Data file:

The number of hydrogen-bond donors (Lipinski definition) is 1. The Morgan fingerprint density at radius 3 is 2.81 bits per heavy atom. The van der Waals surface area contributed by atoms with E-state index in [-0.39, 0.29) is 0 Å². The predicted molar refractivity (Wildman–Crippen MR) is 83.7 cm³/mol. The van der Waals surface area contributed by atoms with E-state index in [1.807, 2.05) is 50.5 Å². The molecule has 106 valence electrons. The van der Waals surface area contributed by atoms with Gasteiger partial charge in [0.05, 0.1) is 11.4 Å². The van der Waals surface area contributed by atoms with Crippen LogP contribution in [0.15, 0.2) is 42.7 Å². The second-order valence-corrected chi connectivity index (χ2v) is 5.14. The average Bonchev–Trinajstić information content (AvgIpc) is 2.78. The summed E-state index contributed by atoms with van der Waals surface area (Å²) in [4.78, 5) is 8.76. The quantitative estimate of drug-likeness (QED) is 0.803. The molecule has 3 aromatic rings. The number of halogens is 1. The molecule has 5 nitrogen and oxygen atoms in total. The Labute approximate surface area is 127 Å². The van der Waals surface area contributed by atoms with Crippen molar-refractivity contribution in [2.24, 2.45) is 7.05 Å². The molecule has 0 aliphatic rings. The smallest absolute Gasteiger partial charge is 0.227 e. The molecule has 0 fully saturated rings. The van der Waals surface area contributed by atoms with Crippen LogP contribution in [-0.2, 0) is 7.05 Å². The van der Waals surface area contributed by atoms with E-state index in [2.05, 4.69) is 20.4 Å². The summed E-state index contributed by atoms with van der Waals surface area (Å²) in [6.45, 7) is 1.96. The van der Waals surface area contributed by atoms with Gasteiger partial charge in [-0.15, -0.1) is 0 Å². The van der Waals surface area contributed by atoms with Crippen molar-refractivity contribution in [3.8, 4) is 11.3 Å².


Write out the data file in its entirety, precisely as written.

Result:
The number of hydrogen-bond donors (Lipinski definition) is 1. The Morgan fingerprint density at radius 3 is 2.81 bits per heavy atom. The van der Waals surface area contributed by atoms with E-state index in [-0.39, 0.29) is 0 Å². The predicted molar refractivity (Wildman–Crippen MR) is 83.7 cm³/mol. The van der Waals surface area contributed by atoms with E-state index in [1.807, 2.05) is 50.5 Å². The molecule has 106 valence electrons. The van der Waals surface area contributed by atoms with Gasteiger partial charge in [0.05, 0.1) is 11.4 Å². The van der Waals surface area contributed by atoms with Crippen LogP contribution in [0.15, 0.2) is 42.7 Å². The second-order valence-corrected chi connectivity index (χ2v) is 5.14. The average Bonchev–Trinajstić information content (AvgIpc) is 2.78. The summed E-state index contributed by atoms with van der Waals surface area (Å²) in [4.78, 5) is 8.76. The quantitative estimate of drug-likeness (QED) is 0.803. The molecule has 3 aromatic rings. The number of halogens is 1. The molecule has 5 nitrogen and oxygen atoms in total. The Labute approximate surface area is 127 Å². The van der Waals surface area contributed by atoms with Crippen molar-refractivity contribution in [2.24, 2.45) is 7.05 Å². The molecule has 0 aliphatic rings. The smallest absolute Gasteiger partial charge is 0.227 e. The molecule has 0 fully saturated rings. The van der Waals surface area contributed by atoms with Crippen LogP contribution in [-0.2, 0) is 7.05 Å². The van der Waals surface area contributed by atoms with E-state index in [2.05, 4.69) is 20.4 Å². The summed E-state index contributed by atoms with van der Waals surface area (Å²) in [6.45, 7) is 1.96. The van der Waals surface area contributed by atoms with Gasteiger partial charge in [-0.15, -0.1) is 0 Å². The van der Waals surface area contributed by atoms with Crippen molar-refractivity contribution in [3.8, 4) is 11.3 Å².